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How blowing up college sports became a rallying cry for some in Washington


By Alan Blinder


Ramogi Huma, a former college football player, had been at a Justice Department lectern for eight seconds when he began an excoriation of the National Collegiate Athletic Association.


The governing body of college sports was, he declared, “a predatory economic cartel that treats players like university property rather than people.”


Huma had long used similar language as the leader of the National College Players Association, an advocacy group. But his 2019 speech to a roomful of antitrust experts at the Robert F. Kennedy Building signaled a shift in Washington. Less than a decade earlier, Huma recalled, federal law enforcement officials had told him that the capital’s political climate did not support action against the NCAA. Now he was being invited to speak on Pennsylvania Avenue.


“More and more people find what the NCAA is doing is just patently unacceptable in terms of their treatment of athletes,” said Sen. Cory Booker, D-N.J., who played football at Stanford University and has championed a proposal that would compel colleges to share athletics profits with some players. The association, he added, was “not realizing the moral view of this has really grown or shifted.”


The NCAA is embroiled in perhaps the most crucial stretch of its long relationship with Washington, where top government officials have increasingly voiced doubts about the management and restrictions of college sports.


On Wednesday, the 115th anniversary of the NCAA’s founding under pressure from President Theodore Roosevelt, the Supreme Court was slated to hear the association’s appeal in a case about caps on certain benefits for student-athletes. This summer, around the time the justices could announce their ruling, a Florida law is scheduled to take effect and allow players to profit off their fame, disrupting the uniform rules that have regulated college athletics for generations.


Those potentially seminal developments were brewing before this month’s NCAA basketball tournaments demonstrated unequal treatment between the men and women competing in them, prompting new outrage from members of Congress. And, encouraged by Huma, star athletes at both tournaments called attention to what they condemned as overly restrictive NCAA rules that have remained in place even as the industry’s financial might swelled.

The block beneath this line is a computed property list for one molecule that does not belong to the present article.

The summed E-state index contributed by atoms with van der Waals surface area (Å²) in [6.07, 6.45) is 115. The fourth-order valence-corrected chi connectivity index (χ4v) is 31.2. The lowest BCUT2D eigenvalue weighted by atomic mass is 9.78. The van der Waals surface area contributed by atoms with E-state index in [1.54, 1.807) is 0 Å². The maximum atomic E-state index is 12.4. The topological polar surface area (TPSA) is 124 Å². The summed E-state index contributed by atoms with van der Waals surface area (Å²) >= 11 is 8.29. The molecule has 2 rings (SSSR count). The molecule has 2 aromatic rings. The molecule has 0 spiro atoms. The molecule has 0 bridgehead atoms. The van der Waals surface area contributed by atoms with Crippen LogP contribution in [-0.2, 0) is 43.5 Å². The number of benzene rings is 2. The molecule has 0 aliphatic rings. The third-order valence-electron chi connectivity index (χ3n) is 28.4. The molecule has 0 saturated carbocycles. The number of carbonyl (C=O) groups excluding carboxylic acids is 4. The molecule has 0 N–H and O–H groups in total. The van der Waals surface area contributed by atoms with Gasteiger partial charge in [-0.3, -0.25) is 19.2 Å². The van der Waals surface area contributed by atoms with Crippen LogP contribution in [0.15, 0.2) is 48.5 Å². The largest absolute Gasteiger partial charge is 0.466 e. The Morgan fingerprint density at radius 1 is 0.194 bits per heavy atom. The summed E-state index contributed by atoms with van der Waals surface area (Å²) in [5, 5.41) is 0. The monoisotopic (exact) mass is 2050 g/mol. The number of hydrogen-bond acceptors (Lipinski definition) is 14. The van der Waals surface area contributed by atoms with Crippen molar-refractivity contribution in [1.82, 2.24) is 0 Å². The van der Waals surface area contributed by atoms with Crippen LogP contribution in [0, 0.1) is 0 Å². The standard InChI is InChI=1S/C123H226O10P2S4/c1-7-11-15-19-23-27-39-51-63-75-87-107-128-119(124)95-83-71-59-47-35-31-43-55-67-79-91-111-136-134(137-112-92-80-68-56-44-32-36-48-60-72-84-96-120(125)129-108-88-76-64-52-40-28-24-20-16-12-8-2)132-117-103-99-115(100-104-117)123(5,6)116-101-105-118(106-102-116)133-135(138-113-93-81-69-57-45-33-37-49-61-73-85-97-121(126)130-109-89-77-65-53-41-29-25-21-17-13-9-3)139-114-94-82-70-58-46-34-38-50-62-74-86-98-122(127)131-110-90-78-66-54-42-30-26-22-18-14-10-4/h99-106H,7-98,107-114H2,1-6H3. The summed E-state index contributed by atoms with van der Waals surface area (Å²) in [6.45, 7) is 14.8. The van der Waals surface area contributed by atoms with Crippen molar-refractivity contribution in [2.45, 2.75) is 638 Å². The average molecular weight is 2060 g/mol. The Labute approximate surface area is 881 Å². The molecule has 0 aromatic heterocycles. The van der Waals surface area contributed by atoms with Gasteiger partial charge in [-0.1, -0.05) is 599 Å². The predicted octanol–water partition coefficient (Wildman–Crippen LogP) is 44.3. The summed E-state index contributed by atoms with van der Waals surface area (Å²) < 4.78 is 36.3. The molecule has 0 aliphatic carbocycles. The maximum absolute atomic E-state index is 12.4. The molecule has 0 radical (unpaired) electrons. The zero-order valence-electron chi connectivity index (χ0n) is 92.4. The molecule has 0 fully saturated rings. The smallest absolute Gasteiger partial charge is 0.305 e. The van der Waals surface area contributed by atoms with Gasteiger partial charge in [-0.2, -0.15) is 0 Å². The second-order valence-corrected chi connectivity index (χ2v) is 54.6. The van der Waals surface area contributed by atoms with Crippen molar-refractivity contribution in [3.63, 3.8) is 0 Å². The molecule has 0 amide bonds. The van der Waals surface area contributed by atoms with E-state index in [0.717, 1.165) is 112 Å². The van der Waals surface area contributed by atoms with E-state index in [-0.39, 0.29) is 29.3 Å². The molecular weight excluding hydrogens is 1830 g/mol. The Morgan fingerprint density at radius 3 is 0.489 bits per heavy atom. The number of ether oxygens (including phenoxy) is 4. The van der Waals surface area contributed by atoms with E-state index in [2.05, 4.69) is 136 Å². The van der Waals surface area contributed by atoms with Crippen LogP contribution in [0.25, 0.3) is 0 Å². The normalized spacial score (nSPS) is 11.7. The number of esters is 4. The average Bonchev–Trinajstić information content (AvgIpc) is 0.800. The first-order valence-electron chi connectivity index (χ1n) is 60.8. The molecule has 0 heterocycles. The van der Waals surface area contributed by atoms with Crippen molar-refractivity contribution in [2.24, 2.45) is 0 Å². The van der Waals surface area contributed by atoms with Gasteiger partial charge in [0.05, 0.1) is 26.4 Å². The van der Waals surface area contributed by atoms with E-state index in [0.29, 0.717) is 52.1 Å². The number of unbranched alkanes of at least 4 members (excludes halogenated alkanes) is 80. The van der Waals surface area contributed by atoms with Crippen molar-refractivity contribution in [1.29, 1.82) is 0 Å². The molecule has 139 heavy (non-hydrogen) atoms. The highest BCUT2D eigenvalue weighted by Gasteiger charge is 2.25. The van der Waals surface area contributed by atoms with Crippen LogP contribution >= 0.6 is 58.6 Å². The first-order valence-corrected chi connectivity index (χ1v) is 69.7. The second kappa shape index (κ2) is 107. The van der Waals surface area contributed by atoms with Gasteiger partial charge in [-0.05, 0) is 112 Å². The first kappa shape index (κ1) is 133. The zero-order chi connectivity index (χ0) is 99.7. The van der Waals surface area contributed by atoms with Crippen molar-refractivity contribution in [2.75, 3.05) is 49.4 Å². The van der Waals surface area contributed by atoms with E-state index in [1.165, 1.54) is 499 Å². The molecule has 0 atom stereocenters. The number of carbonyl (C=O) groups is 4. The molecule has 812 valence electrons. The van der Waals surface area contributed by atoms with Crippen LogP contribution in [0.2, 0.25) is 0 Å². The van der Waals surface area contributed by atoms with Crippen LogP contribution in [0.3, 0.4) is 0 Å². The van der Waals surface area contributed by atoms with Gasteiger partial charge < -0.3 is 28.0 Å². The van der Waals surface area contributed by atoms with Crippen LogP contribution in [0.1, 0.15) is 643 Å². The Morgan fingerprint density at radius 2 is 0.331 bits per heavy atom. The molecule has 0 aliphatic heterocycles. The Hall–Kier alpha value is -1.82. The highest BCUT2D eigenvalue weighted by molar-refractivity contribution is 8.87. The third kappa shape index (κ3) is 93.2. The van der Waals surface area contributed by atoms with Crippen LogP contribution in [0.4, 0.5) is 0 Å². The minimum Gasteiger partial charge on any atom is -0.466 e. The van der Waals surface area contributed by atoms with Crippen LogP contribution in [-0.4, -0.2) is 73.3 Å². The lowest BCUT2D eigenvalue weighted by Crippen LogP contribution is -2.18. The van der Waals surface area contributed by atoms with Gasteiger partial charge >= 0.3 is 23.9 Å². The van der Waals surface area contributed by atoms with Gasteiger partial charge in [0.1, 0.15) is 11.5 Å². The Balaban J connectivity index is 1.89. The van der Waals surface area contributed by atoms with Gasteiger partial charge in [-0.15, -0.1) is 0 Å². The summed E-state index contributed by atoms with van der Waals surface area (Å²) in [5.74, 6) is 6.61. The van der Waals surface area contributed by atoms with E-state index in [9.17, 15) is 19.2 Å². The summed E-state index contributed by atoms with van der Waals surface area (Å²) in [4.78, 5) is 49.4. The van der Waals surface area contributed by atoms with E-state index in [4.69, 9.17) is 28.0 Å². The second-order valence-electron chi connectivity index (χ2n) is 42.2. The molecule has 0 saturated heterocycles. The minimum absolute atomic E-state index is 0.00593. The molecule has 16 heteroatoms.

The confluence of events could ultimately push Washington toward a few outcomes, including national protections for student-athletes or sustained scrutiny on the NCAA from Capitol Hill and the Justice Department. What lawmakers say is already clear, though, is that the NCAA’s political standing has eroded in recent years, diminished by protracted internal debates and bipartisan, coast-to-coast pressure for changes that benefit athletes.


NCAA officials contend that they are still a force in Washington and that they are committed to new rules to allow players more financial opportunities, especially through social media platforms where many athletes command large followings. Change has been slow, however, because of the association’s byzantine design and because the Justice Department, in the waning days of the Trump administration, expressed misgivings about the NCAA’s plans.


The association’s president, Mark Emmert, acknowledged in an interview this month that there were “significant concerns about some of the dynamics in college sports right now, and that’s neither inappropriate nor unfair.” But he bristled at more than a year’s worth of assessments by current and former lawmakers, regulators and college sports executives that the NCAA had become less formidable in the capital.